Though we admit that we cannot understand such a thing as the Trinity, let us attempt to reason about what must be involved in the truth:  the three are one.  As we begin to think about the idea that the three are one, let us present an initial thought that the idea of Trinity without unity is absurdity.  Consider these words:  The grace of the Lord Jesus Christ, and the love of God, and the communion of the Holy Ghost, be with you all. Amen. (2Co 13:14) Here each of the three persons of the Trinity is presented as possessing three distinct and different things.

As I ponder the grace of the Lord Jesus Christ, and the love of God, and the communion of the Holy Ghost, questions come to my mind concerning how intertwined the three persons of the Trinity might be.  Does each work independently, even uncooperatively?  Like oil and water, individually beneficial, just do not mix well.  Does each do His own thing, unconscious of the others?  Like the right hand that does not know what the left hand is doing.  Does each take care of His own business, knowing where the lines are?  Like suburban neighbors, who occasionally wave, but each stays on his side of the fence.  Do the three make up a well-balanced triad, each with His talents and failings, but cooperating to get the job done?  Like Jack Sprat and his wife.  He could eat no fat, and she no lean.  Yet by combining, they licked the platter clean.

These thoughts are not only absurd, but even border on blasphemy.  To view the persons of the Trinity as being uncooperative with each other is ridiculous.  The idea that one is unaware of the others’ plans and efforts is outlandish.  The proposition that each minds His own business and keeps the relationship casual is preposterous.  For the persons of the Godhead to be restricted by what they cannot do (as the Sprat couple) is unthinkable.

It would seem that no conscientious believer would ever be guilty of thinking such things as these about God, yet close analysis of the man-made plans of salvation reveals similar absurdities to what we have just described.  The plans of salvation created and devised by men do border on blasphemy, in that they present the three persons of the Trinity in an uncooperative relationship.  The Father, Son and Spirit are described as if each is unaware of the others’ plans and efforts.  Men’s so-called proposals for salvation present the Trinity in disunity, each seemingly with His own agenda.  The Bible says the three are one.  Surely this must be so in the salvation of sinners.  Surely the plan is one plan.  The work is one work.  The end is one end.  The Lord our God is one Lord!  The one Lord cannot be a divided God.  The three are one!  Though each person of the Trinity sometimes does different things, there are no lines drawn in the sand.  The three are a perfectly cooperative unit, always working together in everything.  They have common motives, and are in common in their efforts to bring success to their motives.  Never divided, and always united.  Trinity, yet Unity.   The three are one!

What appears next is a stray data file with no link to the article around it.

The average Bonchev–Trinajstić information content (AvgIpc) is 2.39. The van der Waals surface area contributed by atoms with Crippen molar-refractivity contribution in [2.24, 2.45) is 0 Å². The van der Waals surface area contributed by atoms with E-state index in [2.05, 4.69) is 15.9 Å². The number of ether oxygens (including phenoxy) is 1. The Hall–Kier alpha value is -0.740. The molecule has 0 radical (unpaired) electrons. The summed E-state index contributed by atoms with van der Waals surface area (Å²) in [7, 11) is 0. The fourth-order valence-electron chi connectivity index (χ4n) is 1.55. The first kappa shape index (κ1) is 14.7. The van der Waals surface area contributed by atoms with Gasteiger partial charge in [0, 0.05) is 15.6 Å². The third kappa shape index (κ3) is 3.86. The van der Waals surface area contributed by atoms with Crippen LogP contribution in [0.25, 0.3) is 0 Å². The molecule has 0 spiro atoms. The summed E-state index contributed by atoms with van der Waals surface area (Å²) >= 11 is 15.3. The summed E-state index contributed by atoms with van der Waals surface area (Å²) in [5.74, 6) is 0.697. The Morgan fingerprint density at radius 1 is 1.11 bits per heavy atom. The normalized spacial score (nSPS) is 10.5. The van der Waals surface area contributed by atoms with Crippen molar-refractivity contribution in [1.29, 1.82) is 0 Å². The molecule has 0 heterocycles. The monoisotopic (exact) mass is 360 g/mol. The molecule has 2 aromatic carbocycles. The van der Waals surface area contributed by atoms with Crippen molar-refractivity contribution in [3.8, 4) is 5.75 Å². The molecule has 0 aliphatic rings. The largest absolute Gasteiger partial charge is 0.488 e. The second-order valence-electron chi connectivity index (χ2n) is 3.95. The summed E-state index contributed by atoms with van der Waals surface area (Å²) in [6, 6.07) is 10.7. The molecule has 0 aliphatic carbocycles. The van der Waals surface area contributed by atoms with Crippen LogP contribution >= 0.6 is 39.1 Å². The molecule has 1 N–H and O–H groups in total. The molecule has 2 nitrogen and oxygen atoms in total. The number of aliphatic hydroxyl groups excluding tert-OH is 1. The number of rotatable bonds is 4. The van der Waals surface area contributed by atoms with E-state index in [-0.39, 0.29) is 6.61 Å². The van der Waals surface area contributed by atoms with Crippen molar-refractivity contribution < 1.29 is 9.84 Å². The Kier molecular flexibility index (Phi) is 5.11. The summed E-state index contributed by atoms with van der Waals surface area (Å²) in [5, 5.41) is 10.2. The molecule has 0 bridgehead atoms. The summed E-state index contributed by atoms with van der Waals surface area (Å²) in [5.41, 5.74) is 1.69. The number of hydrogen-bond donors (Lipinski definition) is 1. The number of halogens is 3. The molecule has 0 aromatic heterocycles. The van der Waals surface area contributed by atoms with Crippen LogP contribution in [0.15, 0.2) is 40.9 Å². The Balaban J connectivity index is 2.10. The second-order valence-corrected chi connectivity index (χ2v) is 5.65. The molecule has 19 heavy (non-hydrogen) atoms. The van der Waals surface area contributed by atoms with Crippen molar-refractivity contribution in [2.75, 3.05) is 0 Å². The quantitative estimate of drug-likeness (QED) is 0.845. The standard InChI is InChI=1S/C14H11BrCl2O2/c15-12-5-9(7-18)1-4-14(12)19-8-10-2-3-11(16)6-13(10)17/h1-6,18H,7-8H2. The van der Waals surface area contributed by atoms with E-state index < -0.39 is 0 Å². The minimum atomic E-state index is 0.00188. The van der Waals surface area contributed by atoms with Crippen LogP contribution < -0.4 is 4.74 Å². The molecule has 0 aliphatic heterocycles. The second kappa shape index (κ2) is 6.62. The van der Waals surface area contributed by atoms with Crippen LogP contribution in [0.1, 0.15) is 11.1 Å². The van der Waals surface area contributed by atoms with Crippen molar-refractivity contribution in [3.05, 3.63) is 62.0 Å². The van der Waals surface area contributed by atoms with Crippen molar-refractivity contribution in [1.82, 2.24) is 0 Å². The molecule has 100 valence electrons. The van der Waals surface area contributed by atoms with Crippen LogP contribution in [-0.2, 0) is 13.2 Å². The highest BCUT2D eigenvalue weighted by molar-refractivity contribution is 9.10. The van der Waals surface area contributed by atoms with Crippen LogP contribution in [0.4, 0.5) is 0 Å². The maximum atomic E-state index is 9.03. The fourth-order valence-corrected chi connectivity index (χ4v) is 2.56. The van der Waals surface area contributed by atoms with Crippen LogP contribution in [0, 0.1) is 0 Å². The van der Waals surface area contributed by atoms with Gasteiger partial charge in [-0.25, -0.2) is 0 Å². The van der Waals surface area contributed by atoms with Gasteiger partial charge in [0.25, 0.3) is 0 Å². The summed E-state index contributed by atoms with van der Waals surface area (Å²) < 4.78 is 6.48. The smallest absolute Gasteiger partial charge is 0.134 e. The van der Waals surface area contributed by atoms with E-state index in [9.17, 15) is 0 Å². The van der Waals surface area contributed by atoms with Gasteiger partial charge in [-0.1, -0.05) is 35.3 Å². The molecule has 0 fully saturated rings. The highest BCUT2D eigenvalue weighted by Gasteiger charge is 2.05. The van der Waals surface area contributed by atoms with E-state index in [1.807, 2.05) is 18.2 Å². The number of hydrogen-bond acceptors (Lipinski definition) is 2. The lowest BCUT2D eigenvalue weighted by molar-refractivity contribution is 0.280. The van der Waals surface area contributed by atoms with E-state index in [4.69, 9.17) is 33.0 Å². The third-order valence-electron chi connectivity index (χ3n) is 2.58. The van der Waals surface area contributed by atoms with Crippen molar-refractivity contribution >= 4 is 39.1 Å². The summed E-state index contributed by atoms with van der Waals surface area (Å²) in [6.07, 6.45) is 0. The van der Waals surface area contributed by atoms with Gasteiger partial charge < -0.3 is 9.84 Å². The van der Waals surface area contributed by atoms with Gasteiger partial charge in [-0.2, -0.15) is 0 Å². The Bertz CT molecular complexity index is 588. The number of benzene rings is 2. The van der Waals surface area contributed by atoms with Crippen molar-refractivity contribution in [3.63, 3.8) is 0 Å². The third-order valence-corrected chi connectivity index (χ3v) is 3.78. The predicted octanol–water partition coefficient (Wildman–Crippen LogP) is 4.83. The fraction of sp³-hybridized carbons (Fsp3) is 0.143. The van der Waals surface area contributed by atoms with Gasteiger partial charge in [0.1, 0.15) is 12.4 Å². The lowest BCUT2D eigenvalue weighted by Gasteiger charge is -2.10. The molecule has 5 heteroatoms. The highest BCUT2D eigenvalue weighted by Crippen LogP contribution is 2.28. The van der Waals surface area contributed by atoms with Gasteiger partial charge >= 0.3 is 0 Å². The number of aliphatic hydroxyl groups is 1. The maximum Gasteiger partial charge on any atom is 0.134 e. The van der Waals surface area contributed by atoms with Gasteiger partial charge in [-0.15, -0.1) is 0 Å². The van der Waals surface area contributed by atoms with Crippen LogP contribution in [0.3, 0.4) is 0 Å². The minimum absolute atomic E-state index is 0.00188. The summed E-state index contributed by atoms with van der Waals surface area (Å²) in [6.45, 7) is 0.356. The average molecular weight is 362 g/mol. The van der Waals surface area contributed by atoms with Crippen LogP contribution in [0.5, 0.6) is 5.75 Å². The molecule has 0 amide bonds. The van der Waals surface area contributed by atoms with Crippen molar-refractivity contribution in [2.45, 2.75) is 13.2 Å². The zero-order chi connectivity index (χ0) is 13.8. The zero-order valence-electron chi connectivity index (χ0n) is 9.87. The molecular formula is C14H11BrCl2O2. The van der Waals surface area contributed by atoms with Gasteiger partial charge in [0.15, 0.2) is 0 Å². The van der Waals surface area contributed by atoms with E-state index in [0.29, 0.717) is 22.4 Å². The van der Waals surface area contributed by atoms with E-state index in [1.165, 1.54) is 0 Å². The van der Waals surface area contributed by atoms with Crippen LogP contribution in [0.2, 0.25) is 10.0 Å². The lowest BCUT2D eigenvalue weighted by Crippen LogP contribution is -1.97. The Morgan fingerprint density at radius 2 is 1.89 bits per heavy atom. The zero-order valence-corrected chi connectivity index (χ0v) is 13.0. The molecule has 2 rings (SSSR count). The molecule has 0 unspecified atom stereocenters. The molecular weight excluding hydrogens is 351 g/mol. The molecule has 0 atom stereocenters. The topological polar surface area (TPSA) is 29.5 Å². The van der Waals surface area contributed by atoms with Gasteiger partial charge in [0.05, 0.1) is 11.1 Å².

As we think upon the words:  The grace of the Lord Jesus Christ, and the love of God, and the communion of the Holy Ghost, what about the grace of our Lord Jesus Christ?  Is Jesus the only one of the Trinity who has grace?  Of course not!  The Father is a God of grace: …continue in the grace of God… (Act 13:43) The Son is a God of grace: …the grace of the Lord Jesus Christ… (Act 15:11) The Holy Spirit is a God of grace: …the Spirit of grace. (Heb 10:29) Surely Father, Son and Spirit are in unity, as far as grace goes.

What about the love of God?  Is the Father the only one of the Trinity who shows love to His people?  Of course not!  The Father is the God of love:  For God so loved the world, that he gave his only begotten Son. (Joh 3:16) The Son is a God of love:  Greater love hath no man than this, that a man lay down his life for his friends. (Joh 15:13) The Holy Spirit is a God of love:  Now I beseech you…for the love of the Spirit… (Rom 15:30) Surely love is not confined to the love of God, but is as much of the Son and Spirit, as it is of the Father.

What about the communion of the Holy Ghost?  Is the Holy Ghost the only one of the Trinity who has communion with His people?  Of course not!  The Father is the God of communion: …and truly our fellowship is with the Father… (1Jn 1:3) The Son is the God of communion:  I will not leave you comfortless: I will come to you. (Joh 14:18) The Holy Spirit is the God of communion: …if any comfort of love, if any fellowship of the Spirit… (Php 2:1) Surely communion and fellowship with God are communion and fellowship with the entire Trinity.